Harvest Time (Bois-De-Villers)
October is the month of knots.
Loose ends find each other,
Life is defined once more.
At least, this was how I saw it,
As a visitor, an urban tourist,
There to play peasant at the
Granite knob on the green knoll,
Which was always well worked into
A sticky brown smear by the time
The first tree had blushed.
For the leathery people who lived there,
It was but another day with no name beyond
That which had been scratched
On the calendar at the beginning of the year.
A single stroke which dotted one line
And indented another in calculated haste.
Indeed, it was just something else to be done.
Just another list to be compiled
Through calluses and brown sweat.
In the fields we pulled our backs bent.
Each individual plant represented six months of sun and rain,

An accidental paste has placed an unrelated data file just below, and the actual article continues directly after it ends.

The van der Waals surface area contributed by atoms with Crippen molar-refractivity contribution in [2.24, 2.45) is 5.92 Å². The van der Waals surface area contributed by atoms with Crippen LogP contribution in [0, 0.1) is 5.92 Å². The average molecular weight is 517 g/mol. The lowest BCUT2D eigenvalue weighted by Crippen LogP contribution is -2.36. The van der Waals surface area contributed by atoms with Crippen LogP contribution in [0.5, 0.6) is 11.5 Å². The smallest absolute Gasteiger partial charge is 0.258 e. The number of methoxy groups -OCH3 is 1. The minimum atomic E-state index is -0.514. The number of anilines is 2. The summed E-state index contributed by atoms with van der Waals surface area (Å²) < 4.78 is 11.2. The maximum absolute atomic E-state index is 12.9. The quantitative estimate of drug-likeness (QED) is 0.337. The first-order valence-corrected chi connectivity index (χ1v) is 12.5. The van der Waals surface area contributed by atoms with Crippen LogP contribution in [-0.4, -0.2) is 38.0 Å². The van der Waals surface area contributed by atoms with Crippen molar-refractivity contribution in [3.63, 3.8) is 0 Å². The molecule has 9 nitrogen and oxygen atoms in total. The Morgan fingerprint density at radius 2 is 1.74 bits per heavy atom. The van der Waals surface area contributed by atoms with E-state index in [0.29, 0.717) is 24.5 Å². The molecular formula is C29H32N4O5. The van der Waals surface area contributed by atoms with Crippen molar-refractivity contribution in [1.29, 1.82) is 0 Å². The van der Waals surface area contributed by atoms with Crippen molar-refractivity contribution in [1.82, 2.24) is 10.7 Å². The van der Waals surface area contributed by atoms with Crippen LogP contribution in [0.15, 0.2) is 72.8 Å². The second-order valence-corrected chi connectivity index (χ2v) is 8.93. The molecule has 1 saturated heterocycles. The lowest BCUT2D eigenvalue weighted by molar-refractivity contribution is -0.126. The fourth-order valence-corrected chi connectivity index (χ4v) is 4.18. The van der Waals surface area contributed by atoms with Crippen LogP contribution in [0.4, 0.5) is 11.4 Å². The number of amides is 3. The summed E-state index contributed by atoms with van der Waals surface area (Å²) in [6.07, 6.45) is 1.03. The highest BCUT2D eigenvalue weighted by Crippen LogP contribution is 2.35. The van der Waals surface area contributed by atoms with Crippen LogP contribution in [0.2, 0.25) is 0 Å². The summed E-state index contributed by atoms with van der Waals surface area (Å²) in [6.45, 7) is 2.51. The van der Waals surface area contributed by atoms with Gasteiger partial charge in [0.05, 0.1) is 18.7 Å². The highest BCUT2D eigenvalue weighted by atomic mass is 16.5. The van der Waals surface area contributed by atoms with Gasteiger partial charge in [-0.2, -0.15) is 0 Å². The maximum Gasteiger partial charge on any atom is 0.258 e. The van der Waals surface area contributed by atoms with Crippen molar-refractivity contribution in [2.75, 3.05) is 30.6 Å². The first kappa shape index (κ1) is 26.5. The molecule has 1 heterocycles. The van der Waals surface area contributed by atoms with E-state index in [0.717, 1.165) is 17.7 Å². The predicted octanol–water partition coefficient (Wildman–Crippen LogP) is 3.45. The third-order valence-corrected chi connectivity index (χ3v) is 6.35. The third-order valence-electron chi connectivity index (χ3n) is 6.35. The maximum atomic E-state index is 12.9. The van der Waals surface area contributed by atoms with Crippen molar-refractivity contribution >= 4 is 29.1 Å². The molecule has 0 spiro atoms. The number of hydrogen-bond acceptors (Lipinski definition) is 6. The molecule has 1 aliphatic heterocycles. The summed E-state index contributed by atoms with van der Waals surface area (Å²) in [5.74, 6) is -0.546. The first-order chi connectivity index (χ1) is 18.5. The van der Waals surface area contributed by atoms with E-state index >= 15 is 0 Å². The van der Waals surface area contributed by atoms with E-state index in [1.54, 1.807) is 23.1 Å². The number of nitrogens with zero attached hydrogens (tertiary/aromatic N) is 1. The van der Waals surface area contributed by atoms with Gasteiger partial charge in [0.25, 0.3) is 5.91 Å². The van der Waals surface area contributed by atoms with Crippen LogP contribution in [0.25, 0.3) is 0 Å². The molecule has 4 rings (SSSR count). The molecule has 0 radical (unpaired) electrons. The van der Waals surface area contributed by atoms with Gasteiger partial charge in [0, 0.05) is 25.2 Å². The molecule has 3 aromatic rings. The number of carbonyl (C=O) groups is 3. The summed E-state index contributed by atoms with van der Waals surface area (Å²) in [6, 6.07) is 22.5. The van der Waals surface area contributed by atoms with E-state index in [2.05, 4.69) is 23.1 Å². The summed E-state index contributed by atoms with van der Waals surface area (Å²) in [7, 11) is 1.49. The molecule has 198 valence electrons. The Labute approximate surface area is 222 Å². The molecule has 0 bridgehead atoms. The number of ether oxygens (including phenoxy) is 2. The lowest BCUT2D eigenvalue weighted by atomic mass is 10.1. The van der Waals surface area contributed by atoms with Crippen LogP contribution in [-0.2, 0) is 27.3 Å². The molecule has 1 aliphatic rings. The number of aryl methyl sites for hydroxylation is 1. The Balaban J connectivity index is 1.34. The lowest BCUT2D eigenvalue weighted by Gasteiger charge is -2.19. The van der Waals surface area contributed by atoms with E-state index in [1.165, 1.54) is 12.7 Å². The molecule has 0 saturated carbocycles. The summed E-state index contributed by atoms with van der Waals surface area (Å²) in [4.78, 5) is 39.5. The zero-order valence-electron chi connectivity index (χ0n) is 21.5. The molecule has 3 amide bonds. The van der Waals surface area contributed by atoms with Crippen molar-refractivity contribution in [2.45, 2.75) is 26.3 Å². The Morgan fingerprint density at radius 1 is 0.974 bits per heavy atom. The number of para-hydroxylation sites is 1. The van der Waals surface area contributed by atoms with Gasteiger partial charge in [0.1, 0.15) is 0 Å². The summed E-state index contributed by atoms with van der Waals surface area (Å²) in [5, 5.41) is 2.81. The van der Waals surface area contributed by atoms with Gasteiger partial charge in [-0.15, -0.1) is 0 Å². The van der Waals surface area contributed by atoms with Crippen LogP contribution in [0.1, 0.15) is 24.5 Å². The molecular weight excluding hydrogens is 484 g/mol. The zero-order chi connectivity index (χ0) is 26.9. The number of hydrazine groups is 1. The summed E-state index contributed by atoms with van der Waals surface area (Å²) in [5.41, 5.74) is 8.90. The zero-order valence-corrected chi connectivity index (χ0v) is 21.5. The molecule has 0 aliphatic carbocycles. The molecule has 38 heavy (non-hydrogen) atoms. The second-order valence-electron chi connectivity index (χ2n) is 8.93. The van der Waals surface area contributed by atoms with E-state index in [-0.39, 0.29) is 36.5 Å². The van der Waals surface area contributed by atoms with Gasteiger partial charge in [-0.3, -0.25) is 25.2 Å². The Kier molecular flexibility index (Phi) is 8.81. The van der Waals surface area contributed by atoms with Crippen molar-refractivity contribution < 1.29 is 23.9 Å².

Weeks of drying after picking and
One hard-earned day of food more.
As we lumbered about, marveling
At our clothes covered in clay
And the soreness of our hands,
They were careful to pick up everything
Which had fallen from our floundering wheelbarrow
And studiously counted each load before
Sliding everything down the chipped hole
To the root cellar for stacking and drying.
At the day’s yawn, they scurried around us still,
Too busy warming creaking chairs,
Too tired to much care.
Cramped from thumb to elbow,
Our fingers were crinkled walnut branches,
Knotted and done like the damp bundles
We wouldn’t need to bear a thought of
For another year to come.